Within a few days of learning that Whitney has spina bifida, we learned about a clinical trial called Management Of Myelomeningocele Study or MOMS. Apparently, three hospitals have been operating to correct babies spinal lesions in utero instead of waiting until after the baby is born. The theory is that by correcting the spinal lesion while the baby is still developing, the baby may have more lower body functions and less need for a shunt.
In 2001, the National Institutes of Health funded a study to determine whether this procedure should be more widely practiced. The study is recruiting 200 women to participate. Half the women will have the in utero procedure while the other half will bear the children at term and the lesion will be corrected with the traditional procedure. Before the study started, 248 women had the in utero procedure.
We quickly learned that the study has very stringent requirements including that the surgery occur between the 19th and 25th week of gestation. (We found out that Whitney had spina bifida in the 21st week, and we are now starting the 23rd week.) We made contact with MOMS about a week later, and started learning about the complications and potential benefits from the trial. All the while, we have been praying for the Lord to show us how He wants us to proceed. He has brought doctors and women who have participated in the study into our lives to give us additional information and counsel. He has reassured us that the people who are managing the study are among the best in caring for spina bifida in the country. So far, He has kept the door wide open to participating in the study.
The in utero surgery involves opening Susan's uterus to cover the exposed spinal cord on Whitney's back. Specifically, one doctor would make a midline C-section incision to reach Whitney, a pediatric neurosurgeon would correct the lesion, and then the first doctor would close the uterus.
After the surgery, the woman is put on full bed rest for about a week, followed by another week and a half of moderated bed rest. All the while, the team works to avoid pre-term labor. Assuming that the baby is not born early, the baby is delivered by c-section at 37 weeks.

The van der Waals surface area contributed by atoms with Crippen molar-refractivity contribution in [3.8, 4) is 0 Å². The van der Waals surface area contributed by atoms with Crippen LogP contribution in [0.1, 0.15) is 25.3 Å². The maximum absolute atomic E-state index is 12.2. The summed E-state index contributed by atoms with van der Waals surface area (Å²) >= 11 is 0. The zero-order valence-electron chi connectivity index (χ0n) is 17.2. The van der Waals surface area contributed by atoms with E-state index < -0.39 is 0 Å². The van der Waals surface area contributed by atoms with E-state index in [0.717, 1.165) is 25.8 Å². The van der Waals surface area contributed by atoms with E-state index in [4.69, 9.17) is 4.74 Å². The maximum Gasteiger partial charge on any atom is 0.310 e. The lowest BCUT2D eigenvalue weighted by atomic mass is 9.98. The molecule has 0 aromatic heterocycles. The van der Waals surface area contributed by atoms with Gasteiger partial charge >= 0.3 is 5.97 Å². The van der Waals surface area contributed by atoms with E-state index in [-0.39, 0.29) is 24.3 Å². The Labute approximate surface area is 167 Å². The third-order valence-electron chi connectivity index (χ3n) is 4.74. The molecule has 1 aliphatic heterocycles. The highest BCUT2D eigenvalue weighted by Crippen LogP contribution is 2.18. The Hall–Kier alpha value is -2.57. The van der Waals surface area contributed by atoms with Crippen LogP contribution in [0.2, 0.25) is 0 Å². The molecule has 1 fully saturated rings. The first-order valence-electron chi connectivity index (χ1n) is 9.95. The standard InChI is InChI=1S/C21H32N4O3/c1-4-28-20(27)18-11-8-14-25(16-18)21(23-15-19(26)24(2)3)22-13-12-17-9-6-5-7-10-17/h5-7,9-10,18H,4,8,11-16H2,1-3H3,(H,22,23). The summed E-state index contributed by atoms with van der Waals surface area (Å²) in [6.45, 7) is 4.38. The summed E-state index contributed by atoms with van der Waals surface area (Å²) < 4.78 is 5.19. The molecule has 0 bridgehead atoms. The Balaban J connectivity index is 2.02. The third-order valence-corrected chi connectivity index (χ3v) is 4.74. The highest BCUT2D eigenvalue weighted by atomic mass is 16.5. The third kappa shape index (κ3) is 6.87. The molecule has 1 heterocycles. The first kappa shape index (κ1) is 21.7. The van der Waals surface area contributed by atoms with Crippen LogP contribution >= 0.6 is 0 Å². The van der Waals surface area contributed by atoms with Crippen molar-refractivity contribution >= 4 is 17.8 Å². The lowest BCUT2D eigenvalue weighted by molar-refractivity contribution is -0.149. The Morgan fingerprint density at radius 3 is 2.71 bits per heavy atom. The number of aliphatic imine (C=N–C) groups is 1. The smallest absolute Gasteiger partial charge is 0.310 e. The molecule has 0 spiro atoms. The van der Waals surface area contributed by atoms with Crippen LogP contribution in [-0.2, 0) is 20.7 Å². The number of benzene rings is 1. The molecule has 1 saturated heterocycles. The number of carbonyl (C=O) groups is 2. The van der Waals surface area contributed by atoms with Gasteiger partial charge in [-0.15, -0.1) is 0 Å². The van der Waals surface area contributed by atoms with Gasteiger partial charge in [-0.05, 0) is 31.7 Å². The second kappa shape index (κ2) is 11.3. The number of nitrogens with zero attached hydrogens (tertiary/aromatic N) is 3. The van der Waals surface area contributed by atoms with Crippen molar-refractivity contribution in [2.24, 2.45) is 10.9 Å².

Some of you may have seen a photo in USA Today of the surgery where the baby boy's hand reaches out of the uterus and grabs the doctor's finger. Definitely worth seeing.
The Potential Benefits
The MOMS team is hopeful that the study will show that in utero surgery helps people with spina bifida develop improved motor function in their lower limbs, improved bladder control, diminished Chiari malformation, and less need for a shunt. They have seen some evidence of these gains in the pre-study surgeries. The most promising benefit is a possible trebling of the chance that Whitney will not need a shunt.
To their credit, the people we have talked to at MOMS have been very honest about the risks associated with the surgery. Specifically, there is about a 5% chance of infant mortality, and a 10% chance that a baby will be born before the 30th week. The average gestation for a baby who has the surger is only 33 weeks. The risks to Susan include the normal complications from major surgery and the increased risk of miscarriage or uterine rupture in future pregnancies.
Our biggest concerns about the surgery are the possibility that we are trading possible future improvements in Whitney's quality of life for the complications related to pre-term delivery, and the risk to future pregnancies caused by the injury to Susan's uterus from the surgeries.
We will be travelling to Philadelphia to the Children's Hospital of Philadelphia (frighteningly abbreviated "CHOP"), in the next few weeks to have a final consultation regarding the surgery. If we opt into the study after the consultation, they will randomize us to determine if we will have the surgery or go home and return to CHOP to deliver at full term.
If after we opt in, the Lord places us in the surgery group, the MOMS team will perform the surgery within a few days. We will have to remain in Philadelphia until the baby is delivered. Fortunately, the people I work for have thrown their total support behind whatever decision Susan and I are led to. If we have the surgery, I will return home while Susan recovers to pick up Fiona and a family member and then return to Philadelphia to stay with Susan until Whitney is born (in December, we hope). We plan on renting an apartment, and hope that friends and relatives will be able to stay with us to take care of Fiona while we are out there.
Please pray that we will have the wisdom to discern whether we should participate in the MOMS trial. You can click on the headline on this post for more information on MOMS.